Cruise and his director Joseph Kosinski, as well as a host of screenwriters who include current “Mission: Impossible” maestro Christopher McQuarrie, sand down the locker room bullshit in “Maverick.” In the first “Top Gun,” there is an authentic sense of male anarchy being barely and disreputably harnessed by the government. In “Maverick,” one sees a lot of young actors working hard at being dangerous while trading barbs that wouldn’t raise an eyebrow from a middle school teacher. “Maverick” wants to bring back the ‘80s, but in a tentative, is-this-much-machismo-okay way. That’s the bad news.

The goods news is that “Maverick” is still very strange, and paced like greased lightening. One gets an idea of the film’s casual lunacy immediately, when Maverick is revealed to be living in the Mojave Desert in a hangar, sleeping with his pet jet and a host of pictures with former wingman Goose, who was famously killed in the first movie. Right around this time, Cruise treats us to a glamour shot that’s so contrived it’s both absurd and awesome: polishing his jet, he flexes a bicep and shows us the muscled contours that are barely contained by a tight white t-shirt. It’s as if Cruise saw Megan Fox in “Transformers” and was gripped by lust … for himself. I don’t blame him: Pushing 60, Cruise can still make this 42-year-old wish that he would commit to losing 20 (okay 30) pounds and begin his morning ritual with sit-ups.

Cutting to the chase, Maverick is still a, well, maverick; a legend who has never risen the Navy ranks because he’s a daredevil addicted to the rush of the skies. On his way to dismissal after destroying an experimental aircraft, he’s saved by ailing former rival Iceman (Val Kilmer), now an admiral who orders his old friend’s return to Top Gun school to train new hotshots for a mission that bears an uncanny resemblance to the quest in the first “Star Wars,” except in an unnamed country populated only by masked fighter pilots. This assignment affords Maverick the opportunity to exorcise various demons he shares with Rooster (Miles Teller), a gifted pilot who’s also the resentful son of Goose.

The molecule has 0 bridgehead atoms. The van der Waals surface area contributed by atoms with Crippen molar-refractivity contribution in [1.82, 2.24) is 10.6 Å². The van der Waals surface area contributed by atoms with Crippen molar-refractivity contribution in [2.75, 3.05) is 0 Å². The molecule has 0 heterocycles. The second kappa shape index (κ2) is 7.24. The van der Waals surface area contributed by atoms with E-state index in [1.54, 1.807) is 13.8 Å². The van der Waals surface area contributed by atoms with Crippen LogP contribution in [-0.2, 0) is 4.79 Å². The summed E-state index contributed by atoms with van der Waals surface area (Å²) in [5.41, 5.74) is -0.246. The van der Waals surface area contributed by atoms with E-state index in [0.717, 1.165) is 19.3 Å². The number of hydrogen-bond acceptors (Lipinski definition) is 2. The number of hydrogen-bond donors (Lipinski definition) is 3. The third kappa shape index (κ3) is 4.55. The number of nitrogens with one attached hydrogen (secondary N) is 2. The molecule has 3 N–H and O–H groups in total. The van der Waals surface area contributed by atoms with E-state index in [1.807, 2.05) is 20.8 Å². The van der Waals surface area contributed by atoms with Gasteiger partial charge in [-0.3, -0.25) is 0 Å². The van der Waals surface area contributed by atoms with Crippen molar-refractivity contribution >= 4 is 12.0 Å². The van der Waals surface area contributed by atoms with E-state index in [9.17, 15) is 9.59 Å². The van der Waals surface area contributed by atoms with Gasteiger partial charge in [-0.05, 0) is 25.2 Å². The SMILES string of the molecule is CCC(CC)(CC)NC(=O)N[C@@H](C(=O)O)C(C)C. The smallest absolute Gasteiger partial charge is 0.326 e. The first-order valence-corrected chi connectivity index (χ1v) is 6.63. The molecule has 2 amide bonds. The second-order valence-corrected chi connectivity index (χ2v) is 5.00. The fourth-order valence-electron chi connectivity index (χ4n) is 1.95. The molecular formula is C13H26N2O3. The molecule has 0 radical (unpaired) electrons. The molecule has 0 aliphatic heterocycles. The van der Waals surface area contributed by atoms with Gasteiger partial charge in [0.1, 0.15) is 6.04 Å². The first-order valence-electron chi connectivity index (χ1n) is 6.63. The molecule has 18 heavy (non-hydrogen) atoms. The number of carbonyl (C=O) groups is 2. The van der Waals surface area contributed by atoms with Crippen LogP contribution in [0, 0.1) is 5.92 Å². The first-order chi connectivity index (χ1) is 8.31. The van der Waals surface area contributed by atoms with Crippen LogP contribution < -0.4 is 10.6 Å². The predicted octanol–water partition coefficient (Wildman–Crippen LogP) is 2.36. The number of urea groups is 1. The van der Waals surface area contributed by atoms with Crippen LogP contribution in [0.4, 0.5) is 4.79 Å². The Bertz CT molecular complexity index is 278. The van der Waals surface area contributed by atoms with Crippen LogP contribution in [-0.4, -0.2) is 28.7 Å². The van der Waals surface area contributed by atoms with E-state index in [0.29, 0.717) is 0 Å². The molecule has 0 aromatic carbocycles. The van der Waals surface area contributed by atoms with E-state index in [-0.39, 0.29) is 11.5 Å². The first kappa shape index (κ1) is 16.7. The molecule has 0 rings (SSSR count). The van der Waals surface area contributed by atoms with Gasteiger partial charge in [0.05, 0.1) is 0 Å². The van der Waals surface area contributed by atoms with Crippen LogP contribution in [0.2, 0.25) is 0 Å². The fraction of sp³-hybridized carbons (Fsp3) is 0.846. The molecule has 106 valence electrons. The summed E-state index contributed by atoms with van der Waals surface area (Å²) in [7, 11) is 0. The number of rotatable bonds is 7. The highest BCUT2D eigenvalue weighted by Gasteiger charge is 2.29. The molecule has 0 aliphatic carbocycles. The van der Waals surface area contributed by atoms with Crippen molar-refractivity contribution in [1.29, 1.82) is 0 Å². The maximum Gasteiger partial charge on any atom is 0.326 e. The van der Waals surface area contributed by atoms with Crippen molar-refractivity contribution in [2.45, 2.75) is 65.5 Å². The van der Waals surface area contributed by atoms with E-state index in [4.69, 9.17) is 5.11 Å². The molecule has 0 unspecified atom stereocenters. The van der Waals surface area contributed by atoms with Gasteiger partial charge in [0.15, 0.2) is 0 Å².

Cruise used to specialize in sons who had to transcend daddy issues in order to fly that plane, make that cocktail, or win that court case involving a few good men. But now, as in “Minority Report” and “War of the Worlds,” which feature perhaps his finest performances, Cruise is dancing with the burdens of being the father. Yes, he finally flirts with playing a tarnished sage, a possibility that is, of course, discarded when “Maverick” reveals, in true contemporary Cruise-movie tradition, that his character is the only person to lead a team to destroy the Death Star, um, uranium mine.

click to enlarge top_gun_maverick.png

Maverick wrestling with his legacy and obsolescence obviously mirrors Cruise’s crusade to remain a box office draw, just as Ethan Hunt’s quests to save the world in the recent “Mission: Impossible” sequels parallel his exertions as the most death-defying man in show business.

Where Tony Scott’s direction of “Top Gun” was bombastically cut-and-paste, Kosinski’s is classical. Compared to most modern blockbusters, which are over-crowded, over-plotted, and overlong by at least an hour, “Maverick” is a remarkably lucid and propulsive piece of work. No scene drags (in fact, moments are frequently nipped in the bud prematurely), the plot is elemental, and the action scenes are models of visceral cause-and-effect coherence, particularly the truly exhilarating climax. It would be tempting to call the film efficient to the point of impersonal, but that raises a Cruise paradox.

The movie’s streamlined, polished professionalism, with no violence that stings, with no relationship that’s complicated, suggests, as the recent “Mission:Impossible” entries do, a devotion to craft-for-its-own-sake so extreme it’s anxious. Cruise will do his own stunts (damnit), he will make the most entertaining blockbusters (damnit), you will see them in theaters (damnit, and, damnit), you will not learn one thing about him that he doesn’t want you to know. “Maverick,” especially in its final preposterous (and moving) act, suggests a fantasy that its protagonist might’ve had one night while passed out at a bar, a fantasy of going back and editing the ledgers of his own life. This could also be Cruise’s fantasy.

Which is to say that the film’s distrust of extraneous, revealing, potentially challenging or eccentric details is its personality, and that “Maverick” renders impersonality positively narcotic. Critics may not admit it, but it’s gratifying to eat junk food and watch propulsive genre movies. The problem has been that most modern pop cinema hasn’t been good enough to even clear that highly qualified bar.

In “Top Gun: Maverick,” Cruise makes his pat yet haunted obsessions our own. His devotion to a vague storybook America is more real than tedious, tarnished, gridlocked reality, as he has become a master of encouraging his audience to share in his self-pacification. That’s scary and deeply poignant.



More by Chuck Bowen